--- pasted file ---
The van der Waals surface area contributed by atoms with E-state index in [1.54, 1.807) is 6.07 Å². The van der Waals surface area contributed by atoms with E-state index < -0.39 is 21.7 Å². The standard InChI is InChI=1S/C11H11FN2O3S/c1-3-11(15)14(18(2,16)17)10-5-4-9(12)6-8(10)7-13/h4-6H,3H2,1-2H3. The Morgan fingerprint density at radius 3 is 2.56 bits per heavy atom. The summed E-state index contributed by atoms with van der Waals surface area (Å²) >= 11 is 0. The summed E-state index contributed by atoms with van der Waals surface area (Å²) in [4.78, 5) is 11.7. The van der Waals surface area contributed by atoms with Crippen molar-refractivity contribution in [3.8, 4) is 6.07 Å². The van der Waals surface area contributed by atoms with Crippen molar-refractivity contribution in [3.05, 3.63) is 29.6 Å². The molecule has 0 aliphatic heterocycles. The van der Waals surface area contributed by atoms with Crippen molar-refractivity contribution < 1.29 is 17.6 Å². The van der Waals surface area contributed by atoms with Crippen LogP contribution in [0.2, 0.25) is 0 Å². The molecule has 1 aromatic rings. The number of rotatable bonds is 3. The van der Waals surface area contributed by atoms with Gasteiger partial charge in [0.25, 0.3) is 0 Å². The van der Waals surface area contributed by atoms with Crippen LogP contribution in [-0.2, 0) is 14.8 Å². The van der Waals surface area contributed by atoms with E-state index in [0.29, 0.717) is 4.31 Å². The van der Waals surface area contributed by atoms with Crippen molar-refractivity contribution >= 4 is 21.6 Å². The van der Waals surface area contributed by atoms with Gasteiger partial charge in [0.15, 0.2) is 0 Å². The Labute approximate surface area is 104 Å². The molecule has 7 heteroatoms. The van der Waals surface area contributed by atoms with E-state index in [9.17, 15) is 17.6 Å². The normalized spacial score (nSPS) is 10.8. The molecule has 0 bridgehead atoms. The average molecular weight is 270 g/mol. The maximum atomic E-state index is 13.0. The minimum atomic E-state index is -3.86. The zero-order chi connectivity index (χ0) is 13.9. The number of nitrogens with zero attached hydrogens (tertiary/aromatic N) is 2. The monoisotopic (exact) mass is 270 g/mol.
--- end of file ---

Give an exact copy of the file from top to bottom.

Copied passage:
The van der Waals surface area contributed by atoms with E-state index in [1.54, 1.807) is 6.07 Å². The van der Waals surface area contributed by atoms with E-state index < -0.39 is 21.7 Å². The standard InChI is InChI=1S/C11H11FN2O3S/c1-3-11(15)14(18(2,16)17)10-5-4-9(12)6-8(10)7-13/h4-6H,3H2,1-2H3. The Morgan fingerprint density at radius 3 is 2.56 bits per heavy atom. The summed E-state index contributed by atoms with van der Waals surface area (Å²) >= 11 is 0. The summed E-state index contributed by atoms with van der Waals surface area (Å²) in [4.78, 5) is 11.7. The van der Waals surface area contributed by atoms with Crippen molar-refractivity contribution in [3.8, 4) is 6.07 Å². The van der Waals surface area contributed by atoms with Crippen molar-refractivity contribution in [3.05, 3.63) is 29.6 Å². The molecule has 0 aliphatic heterocycles. The van der Waals surface area contributed by atoms with Crippen molar-refractivity contribution < 1.29 is 17.6 Å². The van der Waals surface area contributed by atoms with Crippen LogP contribution in [0.2, 0.25) is 0 Å². The molecule has 1 aromatic rings. The number of rotatable bonds is 3. The van der Waals surface area contributed by atoms with Gasteiger partial charge in [0.25, 0.3) is 0 Å². The van der Waals surface area contributed by atoms with Crippen LogP contribution in [-0.2, 0) is 14.8 Å². The van der Waals surface area contributed by atoms with E-state index in [0.29, 0.717) is 4.31 Å². The van der Waals surface area contributed by atoms with Crippen molar-refractivity contribution >= 4 is 21.6 Å². The van der Waals surface area contributed by atoms with Gasteiger partial charge in [0.15, 0.2) is 0 Å². The Labute approximate surface area is 104 Å². The molecule has 7 heteroatoms. The van der Waals surface area contributed by atoms with E-state index in [9.17, 15) is 17.6 Å². The normalized spacial score (nSPS) is 10.8. The molecule has 0 bridgehead atoms. The average molecular weight is 270 g/mol. The maximum atomic E-state index is 13.0. The minimum atomic E-state index is -3.86. The zero-order chi connectivity index (χ0) is 13.9. The number of nitrogens with zero attached hydrogens (tertiary/aromatic N) is 2. The monoisotopic (exact) mass is 270 g/mol.